Salvatore (Sammy The Bull) Gravano Testimony, Part 14: On Gambino Garbage Kingpin Jimmy Brown

We're breaking one of our Cardinal Rules by posting this installment without an introduction (we might add one retroactively). We've been focusing exclusively on finishing our profile of onetime Bonanno family powerhouse Carmine (Lilo) Galante...

James "Jimmy Brown" Failla
Jimmy Brown despised the media, especially photographers.

As noted when we kicked off this series, the following is a continuation of the direct examination of Salvatore (Sammy the Bull) Gravano by John Gleeson, then then-Assistant US Attorney, during the 1992 racketeering and murder trial of Gambino boss John Gotti and reputed acting consiglieri Frank (Frankie Loc) Locascio....

GLEESON: You mentioned a number of times Jimmy Brown (James "Jimmy Brown" Failla)?


GLEESON: What was his responsibility?

GRAVANO: Controlled the garbage industry for us.

GLEESON: Did he also run a—


GLEESON: When you say “controlled the garbage industry,” what do you mean?

GRAVANO: Private garbage industry. He is the head of the association and he controls the union, [Local] 813, Bernie Edelstein answers directly to Jimmy Brown so he controls the garbage industry for his Family.

GLEESON: Local 813 is what union?

GRAVANO: Garbage.

GLEESON: That is a union responsibility for the garbage?

GRAVANO: Yes. The drivers, I would imagine.

GLEESON: Are you familiar with the details of how Jimmy Brown controlled the garbage haulers?


GLEESON: Are there any boroughs where the Gambino Family controls the garbage?

GRAVANO: Yes. Manhattan, Queens, and we are partners out in Long Island.

GLEESON: How is the Manhattan—how is that industry controlled in Manhattan?

GRAVANO: Through Jimmy Brown, through the association.

GLEESON: The association of garbage haulers?


GLEESON: How was it controlled in Queens?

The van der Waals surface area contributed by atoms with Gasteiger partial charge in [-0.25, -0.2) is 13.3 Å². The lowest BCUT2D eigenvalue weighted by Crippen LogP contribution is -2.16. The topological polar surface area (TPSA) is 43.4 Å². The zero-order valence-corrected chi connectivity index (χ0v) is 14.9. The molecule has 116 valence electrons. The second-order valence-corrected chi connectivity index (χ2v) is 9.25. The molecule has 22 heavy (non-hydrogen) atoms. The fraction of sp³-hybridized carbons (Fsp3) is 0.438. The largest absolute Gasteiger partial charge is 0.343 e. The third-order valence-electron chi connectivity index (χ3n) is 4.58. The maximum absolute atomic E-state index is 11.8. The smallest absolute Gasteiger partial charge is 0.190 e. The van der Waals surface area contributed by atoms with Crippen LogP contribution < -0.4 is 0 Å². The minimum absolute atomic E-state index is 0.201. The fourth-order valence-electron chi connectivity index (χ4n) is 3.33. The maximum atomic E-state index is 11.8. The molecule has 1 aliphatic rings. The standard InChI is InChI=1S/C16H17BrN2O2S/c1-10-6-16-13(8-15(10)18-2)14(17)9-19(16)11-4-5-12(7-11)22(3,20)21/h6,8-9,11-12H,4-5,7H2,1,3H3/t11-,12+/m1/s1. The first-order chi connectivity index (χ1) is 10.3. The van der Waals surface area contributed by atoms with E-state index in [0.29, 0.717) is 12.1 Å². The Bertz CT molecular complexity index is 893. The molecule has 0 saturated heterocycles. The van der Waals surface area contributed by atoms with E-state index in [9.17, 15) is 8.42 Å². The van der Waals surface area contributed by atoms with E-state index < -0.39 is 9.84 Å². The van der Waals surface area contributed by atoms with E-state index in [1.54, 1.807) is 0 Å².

GRAVANO: His cousin is in charge of the association there.

GLEESON: What is his cousin’s name?

GRAVANO: Right now it is not at the tip of my tongue.

GLEESON: Was his cousin in the Gambino Family?

GRAVANO: He is an associate.

GLEESON: You mentioned your partners in Long Island, is that correct?


GLEESON: Who is the Gambino Family partners with?

GRAVANO: Lucchese Family.

GLEESON: Who controls that?

GRAVANO: Sally Avelino, a captain, controls the industry out there, and we are partners in it and they send us our end usually through Jimmy Brown.

GLEESON: When you say they send you your end, what is an end?

GRAVANO: Whatever money is taken out of that industry is divied up fifty percent for us, fifty percent for our administration.

GLEESON: Did you ever have any involvement in the money by that partnership?


GLEESON: Do you know how much Jimmy Brown turns in to the boss?


John Gotti and Sammy the Bull Gravano
John Gotti and Sammy The Bull Gravano enter Brooklyn Federal court in May 1986.

Putting a Contract on Tommy Sparrow

GLEESON: In 1989 Jimmy Brown came to the administration regarding a murder?


GLEESON: How did that come about?

GRAVANO: Came into John and said a made member, Tommy Sparrow, was—went to the grand jury and was going back. He was advised by his attorney to tell the truth and cooperate and that is exactly what he was going to do.

GLEESON: Whose crew was Tommy Sparrow in?

GRAVANO: Made member in Jimmy Brown’s.

GLEESON: Sparrow his nickname or real name?

GRAVANO: I don’t know. That is how I know him.

GLEESON: Did you know him well?


GLEESON: Did Jimmy Brown report this to John Gotti?


GLEESON: As a result of that, what happened?

GRAVANO: John Gotti told me about it. Told me that he had given them a contract to kill him.

GLEESON: He had given a contract to—

GRAVANO: Jimmy Brown. A contract to kill Tommy Sparrow. And he believed Louis Fats and Danny Marino were on it. He wasn’t sure how fast it would get done. He told me to get on it and make sure it was done before he went in to the grand jury.

GLEESON: Before Tommy Sparrow went back to the grand jury?


GLEESON: Did you get on it?

GRAVANO: I got involved immediately.

GLEESON: What did you do once you got involved?

GRAVANO: I got ahold of Louie Fats, Danny Marino told me that “Philly Dogs” would be on it. He wasn’t coming in. They were talking with him, and I got in touch with Joe Watts to get a place ready.